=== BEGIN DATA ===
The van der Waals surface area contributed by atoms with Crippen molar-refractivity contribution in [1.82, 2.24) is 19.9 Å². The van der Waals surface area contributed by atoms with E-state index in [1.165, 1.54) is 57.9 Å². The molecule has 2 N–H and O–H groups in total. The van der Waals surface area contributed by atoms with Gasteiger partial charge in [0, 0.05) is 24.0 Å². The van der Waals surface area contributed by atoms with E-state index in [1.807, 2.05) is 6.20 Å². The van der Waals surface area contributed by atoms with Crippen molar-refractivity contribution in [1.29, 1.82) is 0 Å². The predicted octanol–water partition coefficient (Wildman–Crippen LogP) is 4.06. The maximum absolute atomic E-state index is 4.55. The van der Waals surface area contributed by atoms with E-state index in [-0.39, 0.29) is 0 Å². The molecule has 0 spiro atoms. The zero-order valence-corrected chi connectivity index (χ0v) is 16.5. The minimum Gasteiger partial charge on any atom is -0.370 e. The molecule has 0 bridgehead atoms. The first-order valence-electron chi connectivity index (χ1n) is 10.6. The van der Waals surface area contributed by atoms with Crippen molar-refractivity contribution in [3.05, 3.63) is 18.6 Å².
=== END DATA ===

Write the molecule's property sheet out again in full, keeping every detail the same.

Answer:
The van der Waals surface area contributed by atoms with Crippen molar-refractivity contribution in [1.82, 2.24) is 19.9 Å². The van der Waals surface area contributed by atoms with E-state index in [1.165, 1.54) is 57.9 Å². The molecule has 2 N–H and O–H groups in total. The van der Waals surface area contributed by atoms with Gasteiger partial charge in [0, 0.05) is 24.0 Å². The van der Waals surface area contributed by atoms with E-state index in [1.807, 2.05) is 6.20 Å². The van der Waals surface area contributed by atoms with Crippen molar-refractivity contribution in [1.29, 1.82) is 0 Å². The predicted octanol–water partition coefficient (Wildman–Crippen LogP) is 4.06. The maximum absolute atomic E-state index is 4.55. The van der Waals surface area contributed by atoms with E-state index in [-0.39, 0.29) is 0 Å². The molecule has 0 spiro atoms. The zero-order valence-corrected chi connectivity index (χ0v) is 16.5. The minimum Gasteiger partial charge on any atom is -0.370 e. The molecule has 0 bridgehead atoms. The first-order valence-electron chi connectivity index (χ1n) is 10.6. The van der Waals surface area contributed by atoms with Crippen molar-refractivity contribution in [3.05, 3.63) is 18.6 Å².